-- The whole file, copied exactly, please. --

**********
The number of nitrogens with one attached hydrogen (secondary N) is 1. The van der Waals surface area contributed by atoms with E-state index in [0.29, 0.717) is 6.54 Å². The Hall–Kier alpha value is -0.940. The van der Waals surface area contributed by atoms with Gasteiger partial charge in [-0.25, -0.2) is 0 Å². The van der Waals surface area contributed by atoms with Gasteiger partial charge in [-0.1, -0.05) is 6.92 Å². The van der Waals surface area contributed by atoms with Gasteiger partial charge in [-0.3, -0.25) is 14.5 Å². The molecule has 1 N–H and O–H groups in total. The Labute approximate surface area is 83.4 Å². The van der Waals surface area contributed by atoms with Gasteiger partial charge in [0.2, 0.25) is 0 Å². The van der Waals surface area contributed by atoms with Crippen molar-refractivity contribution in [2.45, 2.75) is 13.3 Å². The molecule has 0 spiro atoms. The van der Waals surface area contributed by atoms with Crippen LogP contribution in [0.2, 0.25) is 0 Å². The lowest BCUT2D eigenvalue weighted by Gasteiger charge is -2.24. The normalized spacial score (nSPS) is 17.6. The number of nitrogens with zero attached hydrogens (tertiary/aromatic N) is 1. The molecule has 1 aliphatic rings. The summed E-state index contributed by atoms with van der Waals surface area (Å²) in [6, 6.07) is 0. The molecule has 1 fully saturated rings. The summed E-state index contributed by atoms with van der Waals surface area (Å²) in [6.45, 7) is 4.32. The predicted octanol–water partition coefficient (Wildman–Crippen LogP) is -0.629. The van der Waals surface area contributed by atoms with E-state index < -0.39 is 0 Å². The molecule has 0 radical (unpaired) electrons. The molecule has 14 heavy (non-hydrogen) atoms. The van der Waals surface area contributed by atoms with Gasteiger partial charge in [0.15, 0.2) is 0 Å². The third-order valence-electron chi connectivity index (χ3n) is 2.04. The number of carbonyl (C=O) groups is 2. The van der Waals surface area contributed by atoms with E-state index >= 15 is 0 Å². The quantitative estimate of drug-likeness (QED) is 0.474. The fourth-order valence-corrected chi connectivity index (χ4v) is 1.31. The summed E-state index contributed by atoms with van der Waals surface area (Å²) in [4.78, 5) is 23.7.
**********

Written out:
The number of nitrogens with one attached hydrogen (secondary N) is 1. The van der Waals surface area contributed by atoms with E-state index in [0.29, 0.717) is 6.54 Å². The Hall–Kier alpha value is -0.940. The van der Waals surface area contributed by atoms with Gasteiger partial charge in [-0.25, -0.2) is 0 Å². The van der Waals surface area contributed by atoms with Gasteiger partial charge in [-0.1, -0.05) is 6.92 Å². The van der Waals surface area contributed by atoms with Gasteiger partial charge in [-0.3, -0.25) is 14.5 Å². The molecule has 1 N–H and O–H groups in total. The Labute approximate surface area is 83.4 Å². The van der Waals surface area contributed by atoms with Gasteiger partial charge in [0.2, 0.25) is 0 Å². The van der Waals surface area contributed by atoms with Crippen molar-refractivity contribution in [2.45, 2.75) is 13.3 Å². The molecule has 0 spiro atoms. The van der Waals surface area contributed by atoms with Crippen LogP contribution in [0.2, 0.25) is 0 Å². The lowest BCUT2D eigenvalue weighted by Gasteiger charge is -2.24. The normalized spacial score (nSPS) is 17.6. The number of nitrogens with zero attached hydrogens (tertiary/aromatic N) is 1. The molecule has 1 aliphatic rings. The summed E-state index contributed by atoms with van der Waals surface area (Å²) in [6, 6.07) is 0. The molecule has 1 fully saturated rings. The summed E-state index contributed by atoms with van der Waals surface area (Å²) in [6.45, 7) is 4.32. The predicted octanol–water partition coefficient (Wildman–Crippen LogP) is -0.629. The van der Waals surface area contributed by atoms with E-state index < -0.39 is 0 Å². The molecule has 0 radical (unpaired) electrons. The molecule has 14 heavy (non-hydrogen) atoms. The van der Waals surface area contributed by atoms with Gasteiger partial charge in [0.15, 0.2) is 0 Å². The third-order valence-electron chi connectivity index (χ3n) is 2.04. The number of carbonyl (C=O) groups is 2. The van der Waals surface area contributed by atoms with E-state index >= 15 is 0 Å². The quantitative estimate of drug-likeness (QED) is 0.474. The fourth-order valence-corrected chi connectivity index (χ4v) is 1.31. The summed E-state index contributed by atoms with van der Waals surface area (Å²) in [4.78, 5) is 23.7.